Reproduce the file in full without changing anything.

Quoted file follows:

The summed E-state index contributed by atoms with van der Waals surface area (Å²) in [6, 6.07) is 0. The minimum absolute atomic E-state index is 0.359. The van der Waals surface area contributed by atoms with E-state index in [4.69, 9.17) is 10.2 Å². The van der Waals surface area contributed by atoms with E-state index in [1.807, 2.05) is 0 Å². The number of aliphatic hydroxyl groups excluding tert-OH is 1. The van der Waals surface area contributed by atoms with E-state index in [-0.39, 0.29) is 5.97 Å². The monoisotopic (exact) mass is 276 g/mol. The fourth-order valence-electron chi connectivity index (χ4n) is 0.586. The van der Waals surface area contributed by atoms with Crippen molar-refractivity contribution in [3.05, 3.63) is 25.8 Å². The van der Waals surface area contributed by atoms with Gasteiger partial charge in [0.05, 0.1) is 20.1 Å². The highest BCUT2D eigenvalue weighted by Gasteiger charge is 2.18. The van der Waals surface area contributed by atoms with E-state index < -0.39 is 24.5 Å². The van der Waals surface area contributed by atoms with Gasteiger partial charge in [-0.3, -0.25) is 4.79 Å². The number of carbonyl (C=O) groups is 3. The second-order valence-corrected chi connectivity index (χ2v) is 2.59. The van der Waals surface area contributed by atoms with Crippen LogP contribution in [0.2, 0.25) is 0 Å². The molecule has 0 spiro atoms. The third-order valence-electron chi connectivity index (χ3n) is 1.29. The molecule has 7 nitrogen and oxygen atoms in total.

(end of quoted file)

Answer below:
The summed E-state index contributed by atoms with van der Waals surface area (Å²) in [6, 6.07) is 0. The minimum absolute atomic E-state index is 0.359. The van der Waals surface area contributed by atoms with E-state index in [4.69, 9.17) is 10.2 Å². The van der Waals surface area contributed by atoms with E-state index in [1.807, 2.05) is 0 Å². The number of aliphatic hydroxyl groups excluding tert-OH is 1. The van der Waals surface area contributed by atoms with E-state index in [-0.39, 0.29) is 5.97 Å². The monoisotopic (exact) mass is 276 g/mol. The fourth-order valence-electron chi connectivity index (χ4n) is 0.586. The van der Waals surface area contributed by atoms with Crippen molar-refractivity contribution in [3.05, 3.63) is 25.8 Å². The van der Waals surface area contributed by atoms with Gasteiger partial charge in [0.05, 0.1) is 20.1 Å². The highest BCUT2D eigenvalue weighted by Gasteiger charge is 2.18. The van der Waals surface area contributed by atoms with E-state index < -0.39 is 24.5 Å². The van der Waals surface area contributed by atoms with Gasteiger partial charge in [-0.3, -0.25) is 4.79 Å². The number of carbonyl (C=O) groups is 3. The second-order valence-corrected chi connectivity index (χ2v) is 2.59. The van der Waals surface area contributed by atoms with Crippen LogP contribution in [0.2, 0.25) is 0 Å². The molecule has 0 spiro atoms. The third-order valence-electron chi connectivity index (χ3n) is 1.29. The molecule has 7 nitrogen and oxygen atoms in total.